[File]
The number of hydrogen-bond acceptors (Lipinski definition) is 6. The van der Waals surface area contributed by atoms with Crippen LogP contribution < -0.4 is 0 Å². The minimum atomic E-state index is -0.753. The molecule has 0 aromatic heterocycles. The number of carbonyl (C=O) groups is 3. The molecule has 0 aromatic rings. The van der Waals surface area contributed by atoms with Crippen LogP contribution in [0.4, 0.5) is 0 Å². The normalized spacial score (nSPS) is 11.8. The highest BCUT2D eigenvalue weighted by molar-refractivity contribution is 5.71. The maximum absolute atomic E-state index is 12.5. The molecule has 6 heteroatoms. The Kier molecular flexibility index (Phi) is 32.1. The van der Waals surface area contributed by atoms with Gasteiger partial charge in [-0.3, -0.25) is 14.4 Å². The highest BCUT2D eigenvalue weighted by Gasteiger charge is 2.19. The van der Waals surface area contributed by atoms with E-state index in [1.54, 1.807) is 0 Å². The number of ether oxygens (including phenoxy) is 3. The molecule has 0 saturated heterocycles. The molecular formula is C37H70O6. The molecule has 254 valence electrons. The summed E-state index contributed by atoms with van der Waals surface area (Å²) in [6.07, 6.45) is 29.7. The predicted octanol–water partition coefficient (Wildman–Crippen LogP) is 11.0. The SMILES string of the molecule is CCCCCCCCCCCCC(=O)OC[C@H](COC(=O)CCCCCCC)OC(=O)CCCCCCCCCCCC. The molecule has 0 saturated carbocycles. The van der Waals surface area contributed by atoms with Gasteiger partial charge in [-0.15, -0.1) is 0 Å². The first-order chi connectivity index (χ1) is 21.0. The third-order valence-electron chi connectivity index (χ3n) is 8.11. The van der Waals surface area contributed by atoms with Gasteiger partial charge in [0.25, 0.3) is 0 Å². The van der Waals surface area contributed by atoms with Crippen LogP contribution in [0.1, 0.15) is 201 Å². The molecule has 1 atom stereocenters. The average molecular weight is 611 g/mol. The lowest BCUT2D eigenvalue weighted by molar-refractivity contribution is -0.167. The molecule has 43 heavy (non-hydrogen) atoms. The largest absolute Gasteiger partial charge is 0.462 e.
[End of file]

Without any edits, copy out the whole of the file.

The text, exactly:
The number of hydrogen-bond acceptors (Lipinski definition) is 6. The van der Waals surface area contributed by atoms with Crippen LogP contribution < -0.4 is 0 Å². The minimum atomic E-state index is -0.753. The molecule has 0 aromatic heterocycles. The number of carbonyl (C=O) groups is 3. The molecule has 0 aromatic rings. The van der Waals surface area contributed by atoms with Crippen LogP contribution in [0.4, 0.5) is 0 Å². The normalized spacial score (nSPS) is 11.8. The highest BCUT2D eigenvalue weighted by molar-refractivity contribution is 5.71. The maximum absolute atomic E-state index is 12.5. The molecule has 6 heteroatoms. The Kier molecular flexibility index (Phi) is 32.1. The van der Waals surface area contributed by atoms with Gasteiger partial charge in [-0.3, -0.25) is 14.4 Å². The highest BCUT2D eigenvalue weighted by Gasteiger charge is 2.19. The van der Waals surface area contributed by atoms with E-state index in [1.54, 1.807) is 0 Å². The number of ether oxygens (including phenoxy) is 3. The molecule has 0 saturated heterocycles. The molecular formula is C37H70O6. The molecule has 254 valence electrons. The summed E-state index contributed by atoms with van der Waals surface area (Å²) in [6.07, 6.45) is 29.7. The predicted octanol–water partition coefficient (Wildman–Crippen LogP) is 11.0. The SMILES string of the molecule is CCCCCCCCCCCCC(=O)OC[C@H](COC(=O)CCCCCCC)OC(=O)CCCCCCCCCCCC. The molecule has 0 saturated carbocycles. The van der Waals surface area contributed by atoms with Gasteiger partial charge in [-0.15, -0.1) is 0 Å². The first-order chi connectivity index (χ1) is 21.0. The third-order valence-electron chi connectivity index (χ3n) is 8.11. The van der Waals surface area contributed by atoms with Gasteiger partial charge in [0.25, 0.3) is 0 Å². The van der Waals surface area contributed by atoms with Crippen LogP contribution in [0.1, 0.15) is 201 Å². The molecule has 1 atom stereocenters. The average molecular weight is 611 g/mol. The lowest BCUT2D eigenvalue weighted by molar-refractivity contribution is -0.167. The molecule has 43 heavy (non-hydrogen) atoms. The largest absolute Gasteiger partial charge is 0.462 e.